It’s pretty common knowledge today that not only is dark chocolate delicious, it boasts some cardioprotective properties. That’s good news for cardiac rehabilitation professionals looking to encourage good dietary behaviors in enrollees who have a sweet tooth. Before your participants go berserk in the chocolate aisle, however, share this information to help them make healthy choices. News & Views asked Lauryn Costa, a dietetic intern at Helen Hayes Hospital in Westhavershaw, New York, to clear up five myths about dark chocolate consumption.
MYTH #1: All dark chocolate is "good" (i.e., healthy) chocolate!
"The health benefits of chocolate derive from its properties of antioxidants, which help fight disease by protecting cells from damage caused by free radicals. These antioxidants are found in cacao, but different types of dark chocolate contain different percentages of this ingredient. It's important to read labels and learn the percentage of cacao within your chocolate. A good rule of thumb is to aim for dark chocolate that contains at least 70% cocoa, the higher the better!1 Sugar content is another component of chocolate that should be considered – high sugar content can outweigh the benefits of the antioxidants. Dark chocolate, however, usually contains less sugar than a standard milk chocolate bar.1 Although it is recommended over the milk chocolate variety, it is important to note that not all dark chocolate is created equal!"
MYTH #2: Because dark chocolate is “healthy,” I can eat as much of it as I want!
"Dark chocolate, along with most other yummy sweets, should be eaten in moderation! It is recommended to keep consumption of dark chocolate down to about 1-2 ounces (30-60g) per day to limit overconsumption of calories. A 1.45-ounce Hershey Dark Chocolate Bar contains 190 calories and 21 grams of sugar.2 It's important to be aware of the nutritional content of chocolate because an excessive amount can cause weight gain and increase risk of developing heart disease and diabetes.2 Enjoy each delicious bite of your dark chocolate, but be cautious not to overdo it!"
MYTH #3: It is better to eat dark chocolate (or any treat) early in the day!
"True! A study done by Harvard proclaimed that consuming chocolate early in the morning has the potential to reduce blood glucose levels and even increase the burning of fat.3 A different article reports that eating chocolate in the morning resulted in a 4.4% reduction in fasting glucose compared to eating no chocolate, compared to a 4.9% increase in fasting glucose observed in people consuming chocolate at night."4
MYTH #4: Eating dark chocolate can reverse/treat my mild hypertension!
"A study has shown that a small amount of 70% dark chocolate each day has been able to lower blood pressure in patients with hypertension due to its content of antioxidants as well as magnesium.4 Although helpful, this benefit is not large enough to treat hypertension and should certainly not be a replacement for medical treatment."5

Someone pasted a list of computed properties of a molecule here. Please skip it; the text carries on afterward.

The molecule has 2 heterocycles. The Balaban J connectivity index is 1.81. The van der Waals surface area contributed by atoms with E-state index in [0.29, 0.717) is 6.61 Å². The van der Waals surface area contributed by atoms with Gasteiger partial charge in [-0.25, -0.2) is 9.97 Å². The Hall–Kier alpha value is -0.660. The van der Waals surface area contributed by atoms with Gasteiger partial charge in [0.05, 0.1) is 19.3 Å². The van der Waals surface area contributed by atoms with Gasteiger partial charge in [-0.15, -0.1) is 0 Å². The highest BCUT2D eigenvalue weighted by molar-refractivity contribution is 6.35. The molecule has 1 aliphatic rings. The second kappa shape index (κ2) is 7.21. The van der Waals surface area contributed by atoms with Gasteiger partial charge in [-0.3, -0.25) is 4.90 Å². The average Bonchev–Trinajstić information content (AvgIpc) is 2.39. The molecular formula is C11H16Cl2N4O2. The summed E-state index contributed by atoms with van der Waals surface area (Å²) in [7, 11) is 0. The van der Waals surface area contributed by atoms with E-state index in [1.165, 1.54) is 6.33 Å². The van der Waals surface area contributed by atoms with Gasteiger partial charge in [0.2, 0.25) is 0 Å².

MYTH #5: Dark chocolate is off-limits because I’m diabetic!
"Excessive consumption of dark chocolate, as well as any other type of chocolate or sweets, can cause a spike in blood glucose levels and weight gain -- which both have negative effects for people with diabetes.6 However, it is completely fine to consume in moderation as long as it falls within your diet. As a matter of fact, the antioxidant effects of dark chocolate are able to improve glucose tolerance and induce pancreatic beta-cell regeneration, which have both been shown to improve diabetes, albeit on a relatively small scale."6
- Is Dark Chocolate Good for Your Heart? (2019, June 24). Scripps Health. Retrieved June 28, 2022, from https://www.scripps.org/news_items/5317-is-dark-chocolate-healthy
- How Much Dark Chocolate Can I Eat Every Day? -. (n.d.). Life Enriching Communities. Retrieved June 28, 2022, from https://lec.org/blog/how-much-dark-chocolate-can-i-eat-every-day/
- Communications, B. (2021, June 24). Starting the day off with chocolate may have unexpected benefits. Harvard Gazette. Retrieved June 28, 2022, from https://news.harvard.edu/gazette/story/2021/06/starting-the-day-off-with-chocolate-may-have-unexpected-benefits/
- Merle, A. (2021, July 19). Why You Should Eat Chocolate in the Morning. Andrew Merle. Retrieved June 28, 2022, from https://andrewmerle.medium.com/why-you-should-eat-chocolate-in-the-morning-eb01b81dc56
- Sagon, C. (n.d.). Dark Chocolate Helps Lower Blood Pressure, Heart Disease Risk. AARP. Retrieved June 28, 2022, from https://www.aarp.org/health/medical-research/info-03-2011/dark-chocolate-can-help-lower-your-blood-pressure.html
- Shah, S., & Alweiss, R. (2017, September 19). Use of dark chocolate for diabetic patients: a review of the literature and current evidence. NCBI. Retrieved June 28, 2022, from https://www.ncbi.nlm.nih.gov/pmc/articles/PMC5699188/